Onset of electrical resistance in a semiconductor is measured using terahertz radiation
Berlin, Germany--Researchers at the Max Born Institute have observed the femtosecond-scale onset of electrical resistance in semiconductors by following electron motions in real time.
|Optically generated electrons (blue) and holes (red) show random thermal motion before a terahertz pulse hits the sample (left). The pulse accelerates electrons and holes opposite ways right). (Image copyright MBI)|
Berlin, Germany--Researchers at the Max Born Institute have observed the femtosecond-scale onset of electrical resistance in semiconductors by following electron motions in real time.1 They did this by measuring the transmission of intense femtosecond pulses of terahertz radiation through the semiconductor with and without the presence of a separate 885-nm-wavelength photoexcitation pulse that introduces an electron-hole plasma.
Typical electrons in a semiconductor's electrical current move at only a speed of 1 m per hour. But for the first few femtoseconds after a current is turned on, they move freely before slowing down. To see what's happening on this scale, the scientists used 100-fs bursts of terahertz light to accelerate optically generated free electrons in a piece of gallium arsenide. The accelerated electrons generated another electric field, which, when measured with femtosecond time resolution, indicated exactly what they are doing. The researchers saw that the electrons travelled unperturbed in the direction of the electric field when the battery was first turned on. About 300 femtoseconds later, their velocity slowed down due to collisions.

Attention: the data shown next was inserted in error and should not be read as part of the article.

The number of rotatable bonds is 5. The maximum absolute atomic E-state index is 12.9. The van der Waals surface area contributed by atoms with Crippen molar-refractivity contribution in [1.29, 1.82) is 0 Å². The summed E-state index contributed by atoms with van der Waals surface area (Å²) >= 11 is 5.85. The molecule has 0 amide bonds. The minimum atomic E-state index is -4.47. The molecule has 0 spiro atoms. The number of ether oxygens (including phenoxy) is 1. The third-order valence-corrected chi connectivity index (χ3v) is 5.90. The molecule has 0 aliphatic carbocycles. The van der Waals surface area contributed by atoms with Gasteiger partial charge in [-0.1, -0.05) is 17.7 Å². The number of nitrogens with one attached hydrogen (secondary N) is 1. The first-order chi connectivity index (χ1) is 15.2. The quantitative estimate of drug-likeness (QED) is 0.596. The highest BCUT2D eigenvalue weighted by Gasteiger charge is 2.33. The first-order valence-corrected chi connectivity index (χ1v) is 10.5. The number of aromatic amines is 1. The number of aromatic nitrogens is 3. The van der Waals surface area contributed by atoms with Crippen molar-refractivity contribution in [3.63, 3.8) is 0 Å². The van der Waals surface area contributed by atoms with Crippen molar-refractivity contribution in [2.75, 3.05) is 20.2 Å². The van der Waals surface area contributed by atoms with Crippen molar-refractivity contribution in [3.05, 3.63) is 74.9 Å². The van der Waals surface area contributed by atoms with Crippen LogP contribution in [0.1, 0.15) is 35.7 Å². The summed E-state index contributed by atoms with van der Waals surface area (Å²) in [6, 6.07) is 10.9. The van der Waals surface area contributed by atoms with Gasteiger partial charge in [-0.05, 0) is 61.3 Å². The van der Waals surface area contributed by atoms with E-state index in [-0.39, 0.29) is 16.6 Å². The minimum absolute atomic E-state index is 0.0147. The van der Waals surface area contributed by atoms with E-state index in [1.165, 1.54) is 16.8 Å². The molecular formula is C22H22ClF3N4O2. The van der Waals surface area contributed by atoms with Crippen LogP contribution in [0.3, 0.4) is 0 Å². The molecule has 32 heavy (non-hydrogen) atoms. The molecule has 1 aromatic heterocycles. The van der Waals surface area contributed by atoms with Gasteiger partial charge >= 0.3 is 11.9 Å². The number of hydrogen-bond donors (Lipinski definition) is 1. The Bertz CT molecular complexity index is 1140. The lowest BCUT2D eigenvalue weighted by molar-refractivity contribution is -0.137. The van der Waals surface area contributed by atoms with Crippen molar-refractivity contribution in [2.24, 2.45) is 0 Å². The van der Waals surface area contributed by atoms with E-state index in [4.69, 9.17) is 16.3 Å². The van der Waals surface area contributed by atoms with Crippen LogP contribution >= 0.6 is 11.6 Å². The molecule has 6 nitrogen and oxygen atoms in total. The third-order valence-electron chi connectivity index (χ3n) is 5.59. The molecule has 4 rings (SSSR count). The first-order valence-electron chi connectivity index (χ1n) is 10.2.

The experiments allowed the researchers to determine which type of collision is mainly responsible for the velocity loss. Interestingly, they found that the main collision partners were not atomic vibrations, but the positively charged holes. Optical excitation of the semiconductor generates both free electrons and holes which the terahertz bursts moved in opposite directions. Because the holes have such a large mass, they do not move very fast, but they do get in the way of the electrons. Such a direct understanding of electric friction will be useful in the future for designing more efficient and faster electronics, and perhaps for finding new tricks to reduce electrical resistance.
1. P. Bowlan et al., Physical Review Letters, Vol. 107, p. 256602 (2011).